"We understand that our work stoppage has created disruption and uncertainty in the lives of your children and families," it read. "Please trust that we are doing everything we can to encourage a speedy conclusion to our contract talks."
The decision by the union's delegates, a body that has the exclusive authority to cease or extend a strike, was a jolting development after Lewis said Sept. 14 that she was "very comfortable" with the terms of a teacher-evaluation procedure that was a key point of contention. She said the language probably would "assuage" the concerns of union members.
The delegates thought otherwise, and Lewis backtracked after the meeting Sunday at a South Side union hall.
"This is not a good deal by any stretch of the imagination," she said.
Chicago Public Schools issued details of the contract about 90 minutes before the delegates voted. The proposed three-year contract with an option for a fourth states that "student growth" will account for 25 percent of a teacher's evaluation in the first two years of the pact, and 30 percent in the third.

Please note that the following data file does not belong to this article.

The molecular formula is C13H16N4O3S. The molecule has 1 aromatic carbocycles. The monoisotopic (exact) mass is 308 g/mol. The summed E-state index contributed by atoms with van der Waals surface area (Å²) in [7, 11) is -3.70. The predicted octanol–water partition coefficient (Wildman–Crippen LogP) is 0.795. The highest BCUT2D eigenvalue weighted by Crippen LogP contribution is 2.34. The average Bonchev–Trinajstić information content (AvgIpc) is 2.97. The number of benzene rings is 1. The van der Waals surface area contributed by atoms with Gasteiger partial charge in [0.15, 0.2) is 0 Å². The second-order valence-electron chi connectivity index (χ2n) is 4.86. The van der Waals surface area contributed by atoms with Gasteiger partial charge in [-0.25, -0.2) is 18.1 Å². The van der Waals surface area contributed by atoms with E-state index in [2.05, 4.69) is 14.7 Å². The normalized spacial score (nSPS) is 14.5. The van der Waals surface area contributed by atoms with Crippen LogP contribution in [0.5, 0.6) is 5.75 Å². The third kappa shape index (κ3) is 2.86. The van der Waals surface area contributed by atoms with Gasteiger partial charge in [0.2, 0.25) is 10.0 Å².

A "student survey will be piloted" in the second year and would contribute to 10 percent of the teacher evaluation, the school system said. The contract would provide a 16 percent pay increase over the four years.
The contract carries a price tag of about $74 million for each year, for a total of $295 million over four years. The district faces a 2013 budget deficit of $1 billion.
The strike has been the most public show of resistance to Emanuel since the former chief of staff to Democratic President Barack Obama took office 16 months ago with a pledge to restructure the city's operations. Lowering labor costs is central to Emanuel's initiatives.
The teachers struck for the first time in 25 years after negotiating with the mayor since November over his efforts to lengthen the school day and year, as well as his school board's decision to cancel a 4 percent pay increase. In 1987, union members walked out for four weeks.